Mr Chippy

After a number of problems, AMD is back on the rise. Newly appointed president Dirk Meyer tells Alicia Buller how he intends to take on, and beat, his arch rival Intel.

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By  Alicia Buller Published  April 30, 2006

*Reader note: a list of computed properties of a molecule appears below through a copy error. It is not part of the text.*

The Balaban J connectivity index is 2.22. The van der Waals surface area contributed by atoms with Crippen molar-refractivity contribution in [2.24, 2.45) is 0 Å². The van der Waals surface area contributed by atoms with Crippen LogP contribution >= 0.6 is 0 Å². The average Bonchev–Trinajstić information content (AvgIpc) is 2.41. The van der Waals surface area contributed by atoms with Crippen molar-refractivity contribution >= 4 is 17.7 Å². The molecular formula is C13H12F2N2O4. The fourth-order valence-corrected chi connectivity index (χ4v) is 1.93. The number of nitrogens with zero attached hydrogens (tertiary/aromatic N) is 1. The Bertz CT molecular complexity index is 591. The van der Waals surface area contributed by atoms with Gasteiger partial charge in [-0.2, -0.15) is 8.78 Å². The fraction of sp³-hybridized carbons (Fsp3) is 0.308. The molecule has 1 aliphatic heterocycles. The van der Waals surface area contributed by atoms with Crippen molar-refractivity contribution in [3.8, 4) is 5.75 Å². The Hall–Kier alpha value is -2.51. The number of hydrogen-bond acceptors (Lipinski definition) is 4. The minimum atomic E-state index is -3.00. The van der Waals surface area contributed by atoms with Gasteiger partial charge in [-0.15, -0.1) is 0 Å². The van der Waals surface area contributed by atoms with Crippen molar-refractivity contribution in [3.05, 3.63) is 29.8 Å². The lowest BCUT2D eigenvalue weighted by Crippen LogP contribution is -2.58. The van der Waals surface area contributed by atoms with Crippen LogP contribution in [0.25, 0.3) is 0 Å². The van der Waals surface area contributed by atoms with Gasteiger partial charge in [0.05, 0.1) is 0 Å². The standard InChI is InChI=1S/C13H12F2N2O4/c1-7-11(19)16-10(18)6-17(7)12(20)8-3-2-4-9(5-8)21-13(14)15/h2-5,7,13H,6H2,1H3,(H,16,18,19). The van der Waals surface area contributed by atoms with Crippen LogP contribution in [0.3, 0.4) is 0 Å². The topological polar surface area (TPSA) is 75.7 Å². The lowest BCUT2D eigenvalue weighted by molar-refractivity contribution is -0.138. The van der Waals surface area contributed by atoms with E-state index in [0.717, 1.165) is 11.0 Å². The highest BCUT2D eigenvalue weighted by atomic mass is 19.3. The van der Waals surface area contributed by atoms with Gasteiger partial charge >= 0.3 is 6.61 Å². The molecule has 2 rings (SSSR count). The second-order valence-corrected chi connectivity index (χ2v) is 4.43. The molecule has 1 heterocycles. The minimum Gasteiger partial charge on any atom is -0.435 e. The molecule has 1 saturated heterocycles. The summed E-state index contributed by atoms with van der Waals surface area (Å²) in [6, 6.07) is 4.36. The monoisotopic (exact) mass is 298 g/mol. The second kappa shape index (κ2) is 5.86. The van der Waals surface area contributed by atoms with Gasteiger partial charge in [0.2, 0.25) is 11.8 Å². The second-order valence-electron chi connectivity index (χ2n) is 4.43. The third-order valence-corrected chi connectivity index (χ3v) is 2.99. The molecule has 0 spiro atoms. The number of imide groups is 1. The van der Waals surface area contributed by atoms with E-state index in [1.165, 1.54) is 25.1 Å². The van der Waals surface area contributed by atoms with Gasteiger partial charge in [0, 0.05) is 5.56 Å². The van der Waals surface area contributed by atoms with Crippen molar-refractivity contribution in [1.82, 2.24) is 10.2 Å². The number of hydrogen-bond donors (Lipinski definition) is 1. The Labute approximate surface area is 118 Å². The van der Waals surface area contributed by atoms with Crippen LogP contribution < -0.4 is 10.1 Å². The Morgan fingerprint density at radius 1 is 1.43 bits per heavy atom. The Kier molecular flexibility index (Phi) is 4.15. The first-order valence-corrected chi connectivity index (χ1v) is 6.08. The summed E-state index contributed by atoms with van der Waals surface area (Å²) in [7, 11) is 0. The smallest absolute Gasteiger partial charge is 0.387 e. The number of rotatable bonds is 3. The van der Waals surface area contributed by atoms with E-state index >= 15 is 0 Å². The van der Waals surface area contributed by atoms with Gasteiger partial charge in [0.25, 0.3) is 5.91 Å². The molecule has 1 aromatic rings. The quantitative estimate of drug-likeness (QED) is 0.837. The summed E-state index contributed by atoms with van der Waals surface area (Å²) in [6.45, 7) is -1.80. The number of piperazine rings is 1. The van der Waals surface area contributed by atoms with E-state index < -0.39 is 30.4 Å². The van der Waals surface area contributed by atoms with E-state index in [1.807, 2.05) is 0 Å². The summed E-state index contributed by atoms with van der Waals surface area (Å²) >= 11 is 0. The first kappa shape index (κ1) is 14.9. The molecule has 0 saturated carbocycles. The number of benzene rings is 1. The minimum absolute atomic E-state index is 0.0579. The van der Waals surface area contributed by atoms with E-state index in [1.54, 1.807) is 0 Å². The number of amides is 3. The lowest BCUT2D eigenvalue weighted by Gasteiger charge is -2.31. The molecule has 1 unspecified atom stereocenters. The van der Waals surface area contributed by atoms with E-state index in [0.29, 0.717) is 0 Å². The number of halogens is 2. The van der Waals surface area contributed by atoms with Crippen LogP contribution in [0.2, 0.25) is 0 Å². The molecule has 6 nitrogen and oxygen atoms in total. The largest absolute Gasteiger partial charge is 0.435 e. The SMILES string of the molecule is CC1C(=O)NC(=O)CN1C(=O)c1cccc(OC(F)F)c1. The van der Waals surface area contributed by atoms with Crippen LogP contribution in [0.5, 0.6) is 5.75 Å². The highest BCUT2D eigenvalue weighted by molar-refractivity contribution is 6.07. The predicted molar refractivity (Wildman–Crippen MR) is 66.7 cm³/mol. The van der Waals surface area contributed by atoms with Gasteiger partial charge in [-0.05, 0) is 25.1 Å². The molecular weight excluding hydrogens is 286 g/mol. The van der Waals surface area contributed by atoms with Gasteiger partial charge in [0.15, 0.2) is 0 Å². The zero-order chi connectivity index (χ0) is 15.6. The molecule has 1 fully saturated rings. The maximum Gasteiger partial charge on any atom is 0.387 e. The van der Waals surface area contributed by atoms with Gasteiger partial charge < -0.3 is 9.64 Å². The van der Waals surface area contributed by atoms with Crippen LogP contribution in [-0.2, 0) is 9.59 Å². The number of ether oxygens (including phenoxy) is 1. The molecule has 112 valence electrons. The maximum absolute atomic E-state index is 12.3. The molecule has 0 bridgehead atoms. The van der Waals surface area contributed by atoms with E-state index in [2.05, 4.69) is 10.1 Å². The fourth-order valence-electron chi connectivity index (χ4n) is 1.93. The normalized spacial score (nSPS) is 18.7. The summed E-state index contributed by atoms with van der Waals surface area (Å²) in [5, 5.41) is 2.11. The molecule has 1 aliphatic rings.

|~|AMD-hq-200.jpg|~|SURGE: AMD saw revenues hit US$1.33 billion in the first quarter of this year.|~|After a number of problems, AMD is back on the rise. Newly appointed president Dirk Meyer tells Alicia Buller how he intends to take on, and beat, his arch rival Intel. While posing for pictures, Dirk Meyer is asked if he can do something for the cameras that shows him in action at work. “You want me to yell at someone?” he jokes. Meyer doesn’t look like a man that gets excited by microprocessors. Which is a compliment, of course. The newly appointed president and chief operating officer at Texan computer giant AMD even admits that he dreamt of being a professional baseball player for most of his early life − eventually conceding that it might not have been “all that realistic.” Still, landing up as number-two-in-chief at the world’s second largest microprocessor company can’t be such a bad booby prize. AMD (short for Advanced Micro Devices) saw revenue surge 70 percent during the first quarter of 2006 as it continued to chomp at market share from its rival chipmakers. Cheering news for AMD − a company that has been left on its knees more than once in the face of innovational constraints, ongoing legal spats and antitrust issues with its nemesis and arch rival, Intel. “If I had to say I love or hate Intel, then I’d say I hate them,” says Meyer somewhat unequivocally. But right now, it looks like he can afford to congratulate himself on a good square-up. AMD revenues for the first quarter 2006 were US$1.33 billion, up from US$780 million in the same quarter in 2005. And while this has a lot to do with the fact that AMD lost US$17 million in Q1 2005 based on poor performance by Spansion (a former ‘flash memory’ venture that was spun off from the company late last year) − it’s still a monumental upturn. And without the distraction of Spansion things are set to climb, and climb. The performance of AMD so far this year is currently surprising even the most prescient of analysts. As Meyer says himself rather smugly “22% of customers now choose AMD over Intel.” But there is a flipside. Because the fortunes of AMD have taken such a colossal turn for the better, much of the world will now be watching. Waiting. Anticipating. Perhaps this is why, two months ago, the company appointed Meyer to become president and COO of the microprocessor solutions sector, a new group that will oversee all of AMD’s development in this field, “microprocessors are the brains and the foundation of every computer,” explains Meyer. The promotional move effectively makes him head of their flagship product division and all its attendant strategy, product innovation and people management. So it’s just as well that Meyer claims to love the human side of business. “I love seeing people excel. A business is nothing without the right people, and I like seeing them blossom,” he says. “It’s a big role and it’s about people, strategy and execution. My new job as president is ultimately about business execution. And while I will concentrate on the inside of the company, Hector Ruiz [CEO, AMD] will look outside more − towards the stakeholders.” It’s not the first time Meyer has been tasked with leading the company through a particularly crucial moment. The new president, along with Ruiz, is considered one of the key architects behind AMD’s turnaround. In the past, AMD produced chips that were largely based on the same designs Intel used but cost about 25 percent less. This made it difficult to gain market share or turn a profit. Barred by a legal agreement from using the same bus as Intel on its K7 chips (the code name for the Athlon architecture), AMD created the Athlon, which sported a bus from digital enhancements. Released in 1999, many versions of the chip outperformed equivalent chips at Intel and allowed AMD to return, at least for some quarters, back to profitability. Most importantly, the chip also helped AMD land design wins with most of the major PC manufacturers − which stand to this day. The world’s technology hacks subsequently crowned Meyer the “Father of Athlon”. How does it feel to be bestowed with such a title? Tellingly, the AMD president snorts and says “yeah, and I’m still looking for the mother.” Meyer, it seems, is a man that prefers the future to the past. But he still beams unmistakably when telling the story of how he led the ailing company back to success. “It started when we acquired NexGen, a smaller chip producer. This formed the basis for a new product as we acquired some good people,” he explains. “I didn’t realise see it as an engineering challenge. I saw it more as a people challenge. The team that fathered the Athlon chip was actually around 100.” But did he design the chip himself? “No,” he says, “I led the team that did.” It comes as no surprise that Meyer has big ambitions for his new role as president of AMD. After all, he is now one of the powerful and influential men in the world of technology. But it’s not this power that drives him, “I don’t think about it, it is not important to me,” he says. No, what really bothers Meyer is, you guessed it, Intel. It doesn’t take long for a cheeky, unmistakably all-American, grin to spread across his face, “if I’m honest, I enjoy giving Intel a hard time.” Indeed the shenanigans between AMD and its arch rival have kept the world’s technology rags in business of late. But what really, really bothers Meyer is monopolies. “Meyer says it is his ambition to cut Intel’s stranglehold on the microprocessor market. “I have a clear vision. I want to break Intel’s monopoly. I believe that is what our customers want. Currently Intel’s stranglehold is 85% of the market. I want to bring this down to 65%, which is no longer officially a monopoly.” The president plans to call on his team to help him achieve this goal. “I don’t believe in a top-down management style, even in my new role I will never make any decisions solely by myself. I don’t believe in absolutely declaring that we are going to do this or that. It always has to come from the team.” Meyer says that to achieve this, AMD will have to focus on the nature of its branding. “We need to concentrate on strengthening the brand. We already have a strong corporate brand in the minds of our B2B customers: channels, retailers and value-added retailers and we will focus on building on this,” says Meyer. “However it would be foolish to think that we can outdo Intel’s mindshare from the consumer because we are a much smaller company. We want to focus on the preference share on the retailer side.” Not to miss out on a chance to diss his rival, Meyer explains a little further: “I find it amazing that the Intel brand has so much awareness when it is not a complete product, it’s just an ingredient. No other ‘ingredient’ gets that kind of awareness. AMD also provides ingredients − but we prefer to give the limelight to our partners who actually deliver the product.” And just in case you’re not quite sure of where the president stands, he adds “AMD is a brand for our customers. Intel is not.” With this kind of single-mindedness, it’s difficult to believe that Meyer won’t get what he wants. “I want to double AMD’s market share within the next three years,” he says. “And, yes, I am man that is used to getting what he wants. Every time I set a goal for myself I happen to achieve it. I have been very lucky with the choices I have made, things have always gone my way and the choices I have made have generally been beneficial ones. Stubbornness has also helped,” he jokes. “But luck never comes along just by chance, you find that people always have prepared themselves for it,” he adds. Meyer is honest. About AMD. About Intel. About himself. And you get the feeling that it is this very directness that propels him through in life, and his career. There’s a lot to be said for simply getting on with things. “Can I use the analogy of driving on ice? Is that okay for Dubai?” he asks. “I am ambitious. When you’re driving on ice, wouldn’t you like to be the driver, not the passenger?” Actually, some people enjoy taking a backseat − particularly when they’re driving on ice. But not Meyer. It is this will to win that might just make the difference between Intel being a monopoly, and not. “If you expect good things, they come to you,” he philsophises. And, judging by last quarter’s results, it looks like Meyer may well be onto something.||**||